Build a fun and flexible light-up accessory for your Halloween costume this year using 3D printing, DIY electronics, and a little bit of sewing.

Wear this bandolier with your cyber Tank Girl costume or any military-inspired look. You can easily wear it as a belt instead of a shoulder sash, and the modular design lets you customize the length that's just right for you.

Portraits by Andrew Baker.

For this project you will need:

We think these bullets still look fabulous in the daylight and give the costume a graphic pop.


Print a bunch of these "McRib" shaped bullet tiles to comprise your bandolier or belt in white NinjaFlex flexible filament. The design is optimized to print with no support material.


Download the STL files below. Parts are oriented to print "as-is" and positioned in the center of the printer build plate.

Slicer Settings

For the best quality when printing with NinjaFlex, we recommend the following slicing settings:

  • Retraction: Off
  • Speeds: 45/50
  • Extruder Temp: 230c
  • Infill 10%
  • Raft+Support: Off
  • No Heated Bed

Clean Up

The print may include some string artifacts during the printing process. These bits of string and easily to remove with a pair of sharp scissors. Tug on the bits of material and ship them away to remove the excess material.

Modify Design

The original solids where created in Autodesk 123D Design and are available to customize to match your costume. You can edit the model directly inside your browser or the 123D desktop app.

Try on some NeoPixel strip and cut to the size you like. I found that a 1m strip was perfect for my bandolier, but you may need more if you are not a petite lady, or slightly less if you are making a belt.

The 3D printed bullets were designed to line up with 60 pixel-per-meter strip.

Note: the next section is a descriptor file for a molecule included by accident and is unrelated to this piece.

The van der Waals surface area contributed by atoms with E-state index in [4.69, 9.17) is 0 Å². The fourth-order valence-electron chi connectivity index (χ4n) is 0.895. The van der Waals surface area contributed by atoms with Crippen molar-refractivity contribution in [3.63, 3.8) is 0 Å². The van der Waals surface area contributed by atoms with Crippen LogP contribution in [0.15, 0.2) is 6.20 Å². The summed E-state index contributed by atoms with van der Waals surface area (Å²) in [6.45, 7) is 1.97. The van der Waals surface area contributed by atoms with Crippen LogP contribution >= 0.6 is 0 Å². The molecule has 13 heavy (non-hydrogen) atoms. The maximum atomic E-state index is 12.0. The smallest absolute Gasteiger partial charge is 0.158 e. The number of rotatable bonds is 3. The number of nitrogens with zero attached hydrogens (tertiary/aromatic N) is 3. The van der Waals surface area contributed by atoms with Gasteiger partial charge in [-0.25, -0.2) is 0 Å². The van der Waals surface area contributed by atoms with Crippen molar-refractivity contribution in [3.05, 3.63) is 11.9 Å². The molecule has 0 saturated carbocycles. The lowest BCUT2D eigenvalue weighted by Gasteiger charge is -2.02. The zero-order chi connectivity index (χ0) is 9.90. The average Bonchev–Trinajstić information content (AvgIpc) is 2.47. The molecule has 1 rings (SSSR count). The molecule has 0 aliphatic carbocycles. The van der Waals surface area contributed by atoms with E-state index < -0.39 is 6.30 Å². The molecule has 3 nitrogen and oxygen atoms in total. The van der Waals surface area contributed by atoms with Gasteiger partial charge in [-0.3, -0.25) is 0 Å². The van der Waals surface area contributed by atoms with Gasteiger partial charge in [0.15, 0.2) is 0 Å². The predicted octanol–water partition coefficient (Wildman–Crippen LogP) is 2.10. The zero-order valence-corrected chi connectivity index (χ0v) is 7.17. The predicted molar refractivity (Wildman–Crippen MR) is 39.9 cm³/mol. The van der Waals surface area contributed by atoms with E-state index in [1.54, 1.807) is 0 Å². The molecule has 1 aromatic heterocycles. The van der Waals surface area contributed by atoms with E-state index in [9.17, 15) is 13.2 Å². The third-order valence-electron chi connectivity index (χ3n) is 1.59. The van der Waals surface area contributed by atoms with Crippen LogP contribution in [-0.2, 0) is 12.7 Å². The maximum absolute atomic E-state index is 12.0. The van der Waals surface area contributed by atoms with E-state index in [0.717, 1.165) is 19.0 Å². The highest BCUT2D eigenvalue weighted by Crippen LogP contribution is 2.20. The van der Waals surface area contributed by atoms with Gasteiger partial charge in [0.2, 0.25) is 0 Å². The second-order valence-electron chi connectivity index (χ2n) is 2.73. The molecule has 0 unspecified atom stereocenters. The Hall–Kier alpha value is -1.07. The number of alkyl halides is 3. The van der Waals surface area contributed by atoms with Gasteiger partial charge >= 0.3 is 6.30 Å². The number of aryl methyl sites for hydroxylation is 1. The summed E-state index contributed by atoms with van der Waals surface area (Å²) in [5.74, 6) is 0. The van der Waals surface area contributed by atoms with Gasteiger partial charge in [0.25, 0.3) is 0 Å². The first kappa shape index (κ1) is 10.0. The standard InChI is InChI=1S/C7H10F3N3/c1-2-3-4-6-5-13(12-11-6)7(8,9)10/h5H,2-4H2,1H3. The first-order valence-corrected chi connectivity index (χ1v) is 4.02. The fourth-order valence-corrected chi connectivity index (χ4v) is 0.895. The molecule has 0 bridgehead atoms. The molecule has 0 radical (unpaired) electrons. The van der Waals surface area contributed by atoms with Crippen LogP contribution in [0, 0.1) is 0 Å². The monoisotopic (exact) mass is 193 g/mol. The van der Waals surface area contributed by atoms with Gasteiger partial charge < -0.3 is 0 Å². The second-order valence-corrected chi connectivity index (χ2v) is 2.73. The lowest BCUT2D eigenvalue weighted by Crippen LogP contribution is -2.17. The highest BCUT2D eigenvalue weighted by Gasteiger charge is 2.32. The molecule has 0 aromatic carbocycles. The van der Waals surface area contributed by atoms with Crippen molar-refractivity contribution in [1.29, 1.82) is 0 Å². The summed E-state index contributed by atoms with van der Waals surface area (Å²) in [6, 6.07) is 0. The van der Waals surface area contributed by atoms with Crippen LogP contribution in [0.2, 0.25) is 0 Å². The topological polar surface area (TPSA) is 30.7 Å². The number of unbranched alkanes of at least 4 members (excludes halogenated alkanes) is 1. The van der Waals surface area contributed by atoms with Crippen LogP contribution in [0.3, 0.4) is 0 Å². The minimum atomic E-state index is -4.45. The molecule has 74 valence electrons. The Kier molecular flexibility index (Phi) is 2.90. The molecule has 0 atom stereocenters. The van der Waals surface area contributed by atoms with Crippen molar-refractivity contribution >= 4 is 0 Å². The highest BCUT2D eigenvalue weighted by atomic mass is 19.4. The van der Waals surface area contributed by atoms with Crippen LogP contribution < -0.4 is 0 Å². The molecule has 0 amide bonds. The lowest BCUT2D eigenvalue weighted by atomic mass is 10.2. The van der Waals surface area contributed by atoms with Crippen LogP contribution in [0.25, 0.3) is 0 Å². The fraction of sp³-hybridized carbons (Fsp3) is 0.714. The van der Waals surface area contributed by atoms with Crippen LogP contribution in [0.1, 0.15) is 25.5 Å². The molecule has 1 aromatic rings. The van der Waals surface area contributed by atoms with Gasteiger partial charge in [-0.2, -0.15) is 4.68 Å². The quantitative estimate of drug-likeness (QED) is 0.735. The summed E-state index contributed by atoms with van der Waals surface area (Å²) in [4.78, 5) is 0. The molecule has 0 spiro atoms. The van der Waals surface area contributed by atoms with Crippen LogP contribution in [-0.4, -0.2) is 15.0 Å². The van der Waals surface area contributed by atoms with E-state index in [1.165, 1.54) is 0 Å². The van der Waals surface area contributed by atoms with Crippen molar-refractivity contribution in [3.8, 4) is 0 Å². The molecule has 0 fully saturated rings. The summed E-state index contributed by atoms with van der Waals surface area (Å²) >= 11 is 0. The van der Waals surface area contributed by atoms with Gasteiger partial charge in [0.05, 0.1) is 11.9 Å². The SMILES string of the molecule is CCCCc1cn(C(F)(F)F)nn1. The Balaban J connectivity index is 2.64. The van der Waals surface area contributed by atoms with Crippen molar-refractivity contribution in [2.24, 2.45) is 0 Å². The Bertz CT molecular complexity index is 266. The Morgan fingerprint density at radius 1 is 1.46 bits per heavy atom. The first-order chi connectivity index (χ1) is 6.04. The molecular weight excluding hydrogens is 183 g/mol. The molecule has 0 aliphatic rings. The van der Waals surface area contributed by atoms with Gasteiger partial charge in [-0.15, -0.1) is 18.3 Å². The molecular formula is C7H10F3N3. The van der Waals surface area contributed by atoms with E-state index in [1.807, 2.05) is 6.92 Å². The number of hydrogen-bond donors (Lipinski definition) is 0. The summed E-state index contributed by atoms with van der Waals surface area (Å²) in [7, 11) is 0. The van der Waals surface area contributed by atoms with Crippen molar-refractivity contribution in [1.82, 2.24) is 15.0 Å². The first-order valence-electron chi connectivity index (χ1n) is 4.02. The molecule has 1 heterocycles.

Strip and tin three different colored silicone-coated stranded wires.


Solder the wires to the input of your NeoPixel strip, alternating solder joints from the front to the back of the flex PCB to avoid overcrowding.

Solder the other ends of the wires to GEMMA as follows:

GEMMA Vout to NeoPixels 5V

GEMMA D1 to NeoPixels Din

GEMMA GND to NeoPixels GND

Plug in your GEMMA over USB and program it with the light pattern you desire. We suggest modding up the Larson Scanner Shades sketch or the Cyberpunk Spikes sketch to match the number of NeoPixels in your bandolier and the output pin on GEMMA (1).

Grab a strip of fabric at least as long as your NeoPixel strip, and a little longer is fine!


Sew or fold it into a tube that's just a bit wider than your NeoPixel strip.

Use a needle and thread to sew the 3D printed parts to the fabric, sandwiching the NeoPixel strip.


Sure, you could glue the NinjaFlex on with Permatex 66B silicone adhesive, but sewing gives a delicate finish and makes your NeoPixel strip reusable in the end!

Continue down the length of the NeoPixel strip, tiling on more 3D flexible pieces as you go. You should stitch while the strip is off in case you accidentally pierce it with the needle-- strip is illuminated in photos to demonstrate the diffusion.

You may find it easier to use two needles as you sew along the length of the bandolier or belt. Join the ends of your sash, then knot and cut your thread.

You can store the battery pack in one of the pockets of your utility belt. Carry spare charged batteries for the rest of your costume elements, and consider another utility pouch for your cell phone and other going-out essentials. Find more suggestions in the cyber Tank Girl costume guide.

This guide was first published on Oct 14, 2014. It was last updated on Oct 14, 2014.